An integral part of conversation transcends eye contact and body language, and comes down to the pitch of a person’s voice, according to a new study published in the Journal of Experimental Psychology. An international team of researchers from the University of Illinois, University of British Columbia, and Harvard listened closely to how the pitch of someone’s voice could change the way a listener thinks about them.

"What excites me about this research is that we now know a little bit more about how humans use their voices to signal status," said the study’s lead author Joey Cheng, a psychology professor from the University of Illinois, in a statement. "In the past, we focused a lot on posture and tended to neglect things like the voice. But this study clearly shows that there's something about the voice that's very interesting and very effective as a channel of dynamically communicating status."

Researchers recruited 191 participants between ages of 17 and 52 and placed them in a room to solve problems as a group. They gave participants a hypothetical situation that required learning to survive a disaster on the moon. Participants were asked to rank 15 items from least to most important for their survival and then gave them the opportunity to discuss the matter within the group. Participants recorded their discussion and used phonetic analysis software to measure the fundamental frequency of each utterance.

Researchers paid close attention to those who changed their answers and how the pitch of their voice changed in relation to their answers, as well as to those who dominated the conversation through influence. One group of outside participants observed the discussion group alongside the researchers and found those who had deeper pitch in their first three utterances were able to win over the group more effectively compared to those with higher pitches. They were also rated more dominant, prestigious, and influential compared to those who had a pitch that increased between their first and third utterance.

"What's really fascinating about status is that regardless of which groups you look at, and what culture and in what context, what inevitably happens is that people divide themselves into leaders and followers, and there's a hierarchy that's involved," Cheng said. "Humans, like many other animals, use their voices to signal and assert dominance over others."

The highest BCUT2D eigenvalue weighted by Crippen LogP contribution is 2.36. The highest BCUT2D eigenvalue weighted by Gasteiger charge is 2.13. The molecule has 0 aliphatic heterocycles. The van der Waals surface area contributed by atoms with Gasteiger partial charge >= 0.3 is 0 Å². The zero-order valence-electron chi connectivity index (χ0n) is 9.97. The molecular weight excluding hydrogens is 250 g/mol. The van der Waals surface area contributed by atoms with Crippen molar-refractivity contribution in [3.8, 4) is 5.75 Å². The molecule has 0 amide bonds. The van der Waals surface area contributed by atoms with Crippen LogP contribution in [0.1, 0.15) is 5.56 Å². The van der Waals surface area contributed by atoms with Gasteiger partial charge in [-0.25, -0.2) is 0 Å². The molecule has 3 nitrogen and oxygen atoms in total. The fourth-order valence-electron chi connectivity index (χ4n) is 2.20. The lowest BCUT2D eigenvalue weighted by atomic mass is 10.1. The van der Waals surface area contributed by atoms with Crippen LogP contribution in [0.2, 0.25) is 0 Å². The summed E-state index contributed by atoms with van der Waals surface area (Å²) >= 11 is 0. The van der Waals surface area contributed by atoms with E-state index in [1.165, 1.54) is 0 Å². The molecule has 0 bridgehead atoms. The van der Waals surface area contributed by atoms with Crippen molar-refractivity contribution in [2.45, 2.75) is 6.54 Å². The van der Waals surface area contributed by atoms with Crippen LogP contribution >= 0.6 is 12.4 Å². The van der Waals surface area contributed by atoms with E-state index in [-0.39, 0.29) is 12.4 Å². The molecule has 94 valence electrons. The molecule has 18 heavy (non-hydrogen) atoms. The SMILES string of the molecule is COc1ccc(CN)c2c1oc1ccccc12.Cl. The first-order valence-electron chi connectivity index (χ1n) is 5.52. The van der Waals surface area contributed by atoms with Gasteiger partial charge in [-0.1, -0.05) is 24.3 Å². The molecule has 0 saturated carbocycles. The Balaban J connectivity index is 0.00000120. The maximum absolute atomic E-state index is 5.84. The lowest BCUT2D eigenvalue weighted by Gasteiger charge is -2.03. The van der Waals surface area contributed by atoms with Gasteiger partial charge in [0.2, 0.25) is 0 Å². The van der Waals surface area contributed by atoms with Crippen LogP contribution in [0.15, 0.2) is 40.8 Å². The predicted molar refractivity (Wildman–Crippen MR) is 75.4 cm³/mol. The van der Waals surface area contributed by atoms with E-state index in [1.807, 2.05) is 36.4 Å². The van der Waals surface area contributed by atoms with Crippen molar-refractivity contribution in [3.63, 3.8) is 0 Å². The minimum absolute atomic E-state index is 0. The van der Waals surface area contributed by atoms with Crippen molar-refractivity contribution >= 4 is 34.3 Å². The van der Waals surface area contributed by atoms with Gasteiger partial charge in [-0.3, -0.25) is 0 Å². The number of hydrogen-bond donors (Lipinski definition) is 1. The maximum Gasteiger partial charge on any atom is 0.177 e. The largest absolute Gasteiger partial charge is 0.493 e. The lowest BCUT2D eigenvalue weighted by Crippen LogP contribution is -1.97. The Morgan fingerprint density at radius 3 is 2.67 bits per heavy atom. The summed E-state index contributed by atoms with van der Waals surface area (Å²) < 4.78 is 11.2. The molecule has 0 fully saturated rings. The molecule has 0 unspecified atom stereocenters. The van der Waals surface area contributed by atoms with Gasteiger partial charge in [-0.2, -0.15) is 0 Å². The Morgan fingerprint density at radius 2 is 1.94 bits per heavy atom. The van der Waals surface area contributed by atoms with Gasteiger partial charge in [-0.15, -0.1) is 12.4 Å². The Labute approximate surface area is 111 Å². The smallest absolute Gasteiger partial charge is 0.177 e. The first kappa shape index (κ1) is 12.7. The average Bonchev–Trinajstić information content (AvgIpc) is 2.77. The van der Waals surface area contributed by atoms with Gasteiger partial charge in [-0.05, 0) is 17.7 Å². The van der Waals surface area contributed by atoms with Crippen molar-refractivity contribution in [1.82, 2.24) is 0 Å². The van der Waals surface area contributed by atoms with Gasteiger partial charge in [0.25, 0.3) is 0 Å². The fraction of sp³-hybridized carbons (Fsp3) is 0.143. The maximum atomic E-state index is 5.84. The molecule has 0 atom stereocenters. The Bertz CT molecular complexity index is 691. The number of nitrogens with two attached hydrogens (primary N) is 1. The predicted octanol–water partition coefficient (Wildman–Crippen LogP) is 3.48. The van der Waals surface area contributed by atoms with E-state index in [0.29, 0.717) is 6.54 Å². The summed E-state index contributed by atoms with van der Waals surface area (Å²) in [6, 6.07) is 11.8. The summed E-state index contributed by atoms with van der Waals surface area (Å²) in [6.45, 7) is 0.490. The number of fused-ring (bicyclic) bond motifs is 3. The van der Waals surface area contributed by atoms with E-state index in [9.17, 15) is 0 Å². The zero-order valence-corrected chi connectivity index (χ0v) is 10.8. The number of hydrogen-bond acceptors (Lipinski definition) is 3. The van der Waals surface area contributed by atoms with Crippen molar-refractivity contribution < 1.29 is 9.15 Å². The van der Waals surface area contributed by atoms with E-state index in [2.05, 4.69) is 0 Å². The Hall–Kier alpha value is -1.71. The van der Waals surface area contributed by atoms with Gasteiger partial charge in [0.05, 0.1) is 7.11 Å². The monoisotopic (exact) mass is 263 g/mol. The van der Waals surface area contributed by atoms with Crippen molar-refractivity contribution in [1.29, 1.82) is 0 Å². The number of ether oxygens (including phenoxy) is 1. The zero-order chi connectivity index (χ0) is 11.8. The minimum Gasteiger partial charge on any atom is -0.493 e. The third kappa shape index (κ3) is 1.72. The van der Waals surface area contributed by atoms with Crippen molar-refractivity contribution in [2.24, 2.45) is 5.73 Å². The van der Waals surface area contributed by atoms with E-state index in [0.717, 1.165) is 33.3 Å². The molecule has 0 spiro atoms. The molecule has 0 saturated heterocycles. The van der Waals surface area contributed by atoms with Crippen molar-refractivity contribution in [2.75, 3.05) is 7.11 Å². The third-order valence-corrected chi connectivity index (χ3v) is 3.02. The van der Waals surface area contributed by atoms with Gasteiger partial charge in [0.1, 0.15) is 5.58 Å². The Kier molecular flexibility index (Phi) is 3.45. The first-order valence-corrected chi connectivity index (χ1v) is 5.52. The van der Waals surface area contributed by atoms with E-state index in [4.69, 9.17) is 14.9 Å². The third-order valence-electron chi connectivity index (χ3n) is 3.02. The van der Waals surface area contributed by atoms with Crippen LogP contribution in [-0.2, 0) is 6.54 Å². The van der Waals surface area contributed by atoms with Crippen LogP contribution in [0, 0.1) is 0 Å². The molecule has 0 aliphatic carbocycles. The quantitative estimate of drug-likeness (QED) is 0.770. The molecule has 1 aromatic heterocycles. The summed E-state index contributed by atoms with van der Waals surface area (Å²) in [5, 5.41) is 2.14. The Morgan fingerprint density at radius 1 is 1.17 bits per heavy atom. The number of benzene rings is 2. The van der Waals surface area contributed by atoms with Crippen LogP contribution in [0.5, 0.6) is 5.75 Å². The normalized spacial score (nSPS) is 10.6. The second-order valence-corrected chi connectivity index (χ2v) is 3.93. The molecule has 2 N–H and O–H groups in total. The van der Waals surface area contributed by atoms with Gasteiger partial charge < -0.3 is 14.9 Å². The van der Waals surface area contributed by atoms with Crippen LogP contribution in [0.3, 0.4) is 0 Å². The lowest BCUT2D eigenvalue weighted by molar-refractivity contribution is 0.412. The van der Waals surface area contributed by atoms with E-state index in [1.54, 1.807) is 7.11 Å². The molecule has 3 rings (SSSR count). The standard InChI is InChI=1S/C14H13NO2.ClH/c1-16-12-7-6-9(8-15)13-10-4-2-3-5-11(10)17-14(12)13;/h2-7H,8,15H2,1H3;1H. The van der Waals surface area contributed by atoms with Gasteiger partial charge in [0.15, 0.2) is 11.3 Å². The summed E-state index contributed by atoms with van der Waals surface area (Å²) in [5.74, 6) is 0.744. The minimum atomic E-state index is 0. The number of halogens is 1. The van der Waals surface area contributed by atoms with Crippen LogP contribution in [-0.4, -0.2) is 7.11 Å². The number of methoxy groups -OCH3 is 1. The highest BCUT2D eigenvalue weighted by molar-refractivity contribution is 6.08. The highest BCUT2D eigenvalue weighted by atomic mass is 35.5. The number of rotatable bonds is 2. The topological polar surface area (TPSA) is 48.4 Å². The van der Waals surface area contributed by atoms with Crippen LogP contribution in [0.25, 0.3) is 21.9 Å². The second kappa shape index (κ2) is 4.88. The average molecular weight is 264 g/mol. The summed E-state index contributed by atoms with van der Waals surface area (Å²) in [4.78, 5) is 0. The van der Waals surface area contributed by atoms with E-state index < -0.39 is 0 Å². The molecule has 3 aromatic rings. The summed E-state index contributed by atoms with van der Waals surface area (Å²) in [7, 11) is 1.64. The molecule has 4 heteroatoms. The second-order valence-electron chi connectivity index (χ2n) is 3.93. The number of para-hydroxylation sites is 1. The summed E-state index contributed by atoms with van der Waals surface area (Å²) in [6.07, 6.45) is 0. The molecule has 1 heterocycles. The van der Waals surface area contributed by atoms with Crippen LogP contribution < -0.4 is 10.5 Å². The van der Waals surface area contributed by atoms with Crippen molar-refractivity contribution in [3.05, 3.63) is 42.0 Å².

In a second experiment, researchers asked 274 participants between ages of 15 and 61 to listen to audio recordings of a person making three statements, spoken with two different pitches. Unable to see the person making the recording, participants were forced to make judgments solely based on the sounds of the recorded voice. As the voice in the recording decreased in pitch, listeners judged the person to whom it belonged to be more influential, powerful, intimidating, and domineering. The voices left an impression on the listener in the first few utterances, which may place greater importance on first impressions between two new people.

"What we've found previously is that both of these strategies — prestige and dominance — positively correlate with behavioral influence," Cheng said. "Both are effective pathways to getting there. But only dominance is about fear and intimidation, and only dominance is related in this study to changes in the pitch of one's voice. How you change your voice does not appear to be related to how much respect you win."

Whether deepening the voice alerts listeners to the speaker’s power or to his or her intent, researchers believe doing so may be a way to take control of the conversation and help steer it in the direction a speaker desires. Cheng said a deep pitch won’t gain you admiration or respect, though. You’ll have to earn that the hard way.

Source: Listen, follow me: Dynamic vocal signals of dominance predict emergent social rank in humans. Journal of Experimental Psychology: General. 2016.